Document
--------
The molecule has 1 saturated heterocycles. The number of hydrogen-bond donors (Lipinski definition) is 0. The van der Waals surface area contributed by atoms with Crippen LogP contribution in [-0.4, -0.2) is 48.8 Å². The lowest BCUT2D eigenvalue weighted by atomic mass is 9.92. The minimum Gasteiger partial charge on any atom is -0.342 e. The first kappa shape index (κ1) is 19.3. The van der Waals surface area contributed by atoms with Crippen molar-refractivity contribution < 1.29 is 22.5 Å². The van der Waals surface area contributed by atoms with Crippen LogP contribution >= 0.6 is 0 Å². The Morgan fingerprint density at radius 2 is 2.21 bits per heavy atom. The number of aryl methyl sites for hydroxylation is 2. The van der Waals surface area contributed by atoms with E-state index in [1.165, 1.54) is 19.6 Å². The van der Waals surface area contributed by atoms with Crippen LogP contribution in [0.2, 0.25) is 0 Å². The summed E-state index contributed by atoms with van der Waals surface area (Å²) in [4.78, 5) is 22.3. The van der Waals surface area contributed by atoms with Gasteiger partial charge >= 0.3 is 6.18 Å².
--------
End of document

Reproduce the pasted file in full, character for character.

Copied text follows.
The molecule has 1 saturated heterocycles. The number of hydrogen-bond donors (Lipinski definition) is 0. The van der Waals surface area contributed by atoms with Crippen LogP contribution in [-0.4, -0.2) is 48.8 Å². The lowest BCUT2D eigenvalue weighted by atomic mass is 9.92. The minimum Gasteiger partial charge on any atom is -0.342 e. The first kappa shape index (κ1) is 19.3. The van der Waals surface area contributed by atoms with Crippen molar-refractivity contribution < 1.29 is 22.5 Å². The van der Waals surface area contributed by atoms with Crippen LogP contribution >= 0.6 is 0 Å². The Morgan fingerprint density at radius 2 is 2.21 bits per heavy atom. The number of aryl methyl sites for hydroxylation is 2. The van der Waals surface area contributed by atoms with E-state index in [1.165, 1.54) is 19.6 Å². The van der Waals surface area contributed by atoms with Crippen LogP contribution in [0.2, 0.25) is 0 Å². The summed E-state index contributed by atoms with van der Waals surface area (Å²) in [4.78, 5) is 22.3. The van der Waals surface area contributed by atoms with Gasteiger partial charge >= 0.3 is 6.18 Å².